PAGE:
Trading Technologies v. CQG: Federal Circuit Gets One Right On Software Patents

The Federal Circuit issued another important opinion yesterday affirming that software is a patentable invention in the United States. In Trading Technologies Int’l, Inc. v. CQG, Inc., the court determined that a graphical user interface (GUI) for a commodities trading platform was patent eligible. Ten law professors, including CPIP Senior Scholars and others, filed an … Continue reading “Trading Technologies v. CQG: Federal Circuit Gets One Right On Software Patents”

Federal Circuit Again Finds Computer-Implemented Invention Patent Eligible

In Tuesday’s McRO v. Bandai decision, the Federal Circuit has once again reversed a district court’s determination that a computer-implemented invention (aka “software patent”) was not patent eligible under Section 101 of the Patent Act. This continues the Federal Circuit’s recent trend of clarifying the Supreme Court’s two-step patent-eligibility test under Mayo and Alice. The … Continue reading “Federal Circuit Again Finds Computer-Implemented Invention Patent Eligible”

CPIP Scholars File Amicus Brief in Trading Technologies v. CQG

Earlier this month, CPIP Senior Scholar Adam Mossoff penned an amicus brief in Trading Technologies v. CQG, currently on appeal to the Federal Circuit. The brief was joined by nine other IP scholars, including CPIP Senior Scholars Mark Schultz and Kristen Osenga. The amici argue that Trading Technologies’ graphical user interface (GUI) constitutes patentable subject … Continue reading “CPIP Scholars File Amicus Brief in Trading Technologies v. CQG”

Federal Circuit Brings Some Clarity and Sanity Back to Patent Eligibility Doctrine

By Adam Mossoff and Kevin Madigan Following the Supreme Court’s four decisions on patent eligibility for inventions under § 101 of the Patent Act, there has been much disruption and uncertainty in the patent system. The patent bar and most stakeholders in the innovation industries have found the Supreme Court’s decisions in Alice Corp. v. … Continue reading “Federal Circuit Brings Some Clarity and Sanity Back to Patent Eligibility Doctrine”

Digital Goods and the ITC: The Most Important Case That Nobody is Talking About

By Devlin Hartline & Matthew Barblan In its ClearCorrect opinion from early 2014, the International Trade Commission (ITC) issued cease and desist orders preventing the importation of infringing digital goods into the United States. The ITC’s 5-1 opinion has since been appealed to the Federal Circuit, with oral argument scheduled for the morning of August … Continue reading “Digital Goods and the ITC: The Most Important Case That Nobody is Talking About”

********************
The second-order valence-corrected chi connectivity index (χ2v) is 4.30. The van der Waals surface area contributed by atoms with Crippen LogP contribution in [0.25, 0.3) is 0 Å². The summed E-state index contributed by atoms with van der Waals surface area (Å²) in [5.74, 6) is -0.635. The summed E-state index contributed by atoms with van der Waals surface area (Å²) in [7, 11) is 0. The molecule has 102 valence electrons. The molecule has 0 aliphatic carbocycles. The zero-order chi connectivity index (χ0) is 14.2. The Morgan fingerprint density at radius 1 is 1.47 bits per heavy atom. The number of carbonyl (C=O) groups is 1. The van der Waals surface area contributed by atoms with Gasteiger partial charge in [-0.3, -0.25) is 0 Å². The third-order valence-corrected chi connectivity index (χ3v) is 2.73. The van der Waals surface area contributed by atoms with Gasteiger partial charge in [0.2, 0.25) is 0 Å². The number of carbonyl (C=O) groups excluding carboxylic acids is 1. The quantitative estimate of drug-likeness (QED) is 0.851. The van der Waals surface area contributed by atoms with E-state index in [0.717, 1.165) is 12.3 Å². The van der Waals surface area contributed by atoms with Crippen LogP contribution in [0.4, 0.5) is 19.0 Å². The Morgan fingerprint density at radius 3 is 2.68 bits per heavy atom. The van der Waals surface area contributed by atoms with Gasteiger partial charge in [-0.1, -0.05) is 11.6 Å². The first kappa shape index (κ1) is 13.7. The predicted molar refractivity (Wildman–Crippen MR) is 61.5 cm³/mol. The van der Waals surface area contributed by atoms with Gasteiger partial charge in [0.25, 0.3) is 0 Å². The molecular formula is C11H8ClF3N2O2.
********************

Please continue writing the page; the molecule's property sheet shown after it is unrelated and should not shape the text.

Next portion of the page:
The One Year Anniversary: The Aftermath of #AliceStorm

The following post, by Robert R. Sachs, first appeared on the Bilski Blog, and it is reposted here with permission. It’s been one year since the Supreme Court’s decision in Alice Corp. v. CLS Bank. On its face the opinion was relatively conservative, cautioning courts to “tread carefully” before invalidating patents, and emphasizing that the … Continue reading “The One Year Anniversary: The Aftermath of #AliceStorm”

The Commercial Value of Software Patents in the High-Tech Industry

In CPIP’s newest policy brief, Professor Saurabh Vishnubhakat examines the important role patents play in commercializing software innovation and supporting technology markets. He explains how a proper understanding of this commercial role requires a broader view of patents in software innovation than the all-too-common focus on a small handful of litigated patents and legal questions … Continue reading “The Commercial Value of Software Patents in the High-Tech Industry”

Curbing the Abuses of China’s Anti-Monopoly Law: An Indictment and Reform Agenda

The following is taken from a CPIP policy brief by Professor Richard A. Epstein.  A PDF of the full policy brief is available here. Curbing the Abuses of China’s Anti-Monopoly Law: An Indictment and Reform Agenda Executive Summary There are increasing complaints in both the European Union and the United States about a systematic bias … Continue reading “Curbing the Abuses of China’s Anti-Monopoly Law: An Indictment and Reform Agenda”

Cohen et al. “Patent Trolls” Study Uses Incomplete Data, Performs Flawed Empirical Tests, and Makes Unsupportable Findings

PDF summary available here I.   Introduction A recent draft study about patent licensing companies entitled “Patent Trolls: Evidence from Targeted Firms” is making the rounds on Capitol Hill and receiving press coverage. This attention is unfortunate, because the study is deeply flawed and its conclusions cannot and should not be relied upon. If the … Continue reading “Cohen et al. “Patent Trolls” Study Uses Incomplete Data, Performs Flawed Empirical Tests, and Makes Unsupportable Findings”

Intellectual Property Unites Creators and Innovators

This is the first in a series of posts summarizing CPIP’s 2014 Fall Conference, “Common Ground: How Intellectual Property Unites Creators and Innovators.” The Conference was held at George Mason University School of Law on October 9-10, 2014. Videos of the conference panels and remarks, as well as panel summaries, will be available soon. Introduction … Continue reading “Intellectual Property Unites Creators and Innovators”